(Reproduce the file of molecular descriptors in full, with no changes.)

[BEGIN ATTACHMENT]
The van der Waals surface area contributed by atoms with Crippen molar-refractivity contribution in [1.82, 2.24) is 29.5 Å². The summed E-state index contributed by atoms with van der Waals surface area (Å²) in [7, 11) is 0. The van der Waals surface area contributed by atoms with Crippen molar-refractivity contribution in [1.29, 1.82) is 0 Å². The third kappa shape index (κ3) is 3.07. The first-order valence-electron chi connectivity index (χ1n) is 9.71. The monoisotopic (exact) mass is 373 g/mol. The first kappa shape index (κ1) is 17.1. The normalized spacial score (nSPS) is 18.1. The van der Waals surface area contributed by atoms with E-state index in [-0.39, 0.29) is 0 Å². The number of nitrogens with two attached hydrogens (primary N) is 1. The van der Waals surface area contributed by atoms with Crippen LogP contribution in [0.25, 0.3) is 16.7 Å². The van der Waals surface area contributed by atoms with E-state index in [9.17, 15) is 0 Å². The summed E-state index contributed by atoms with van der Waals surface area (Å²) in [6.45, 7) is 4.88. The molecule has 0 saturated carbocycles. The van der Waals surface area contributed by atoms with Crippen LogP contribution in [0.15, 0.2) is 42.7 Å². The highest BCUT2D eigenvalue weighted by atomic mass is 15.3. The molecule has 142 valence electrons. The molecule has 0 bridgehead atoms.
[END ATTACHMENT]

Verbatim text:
The van der Waals surface area contributed by atoms with Crippen molar-refractivity contribution in [1.82, 2.24) is 29.5 Å². The summed E-state index contributed by atoms with van der Waals surface area (Å²) in [7, 11) is 0. The van der Waals surface area contributed by atoms with Crippen molar-refractivity contribution in [1.29, 1.82) is 0 Å². The third kappa shape index (κ3) is 3.07. The first-order valence-electron chi connectivity index (χ1n) is 9.71. The monoisotopic (exact) mass is 373 g/mol. The first kappa shape index (κ1) is 17.1. The normalized spacial score (nSPS) is 18.1. The van der Waals surface area contributed by atoms with E-state index in [-0.39, 0.29) is 0 Å². The number of nitrogens with two attached hydrogens (primary N) is 1. The van der Waals surface area contributed by atoms with Crippen LogP contribution in [0.25, 0.3) is 16.7 Å². The van der Waals surface area contributed by atoms with E-state index in [9.17, 15) is 0 Å². The summed E-state index contributed by atoms with van der Waals surface area (Å²) in [6.45, 7) is 4.88. The molecule has 0 saturated carbocycles. The van der Waals surface area contributed by atoms with Crippen LogP contribution in [0.15, 0.2) is 42.7 Å². The highest BCUT2D eigenvalue weighted by atomic mass is 15.3. The molecule has 142 valence electrons. The molecule has 0 bridgehead atoms.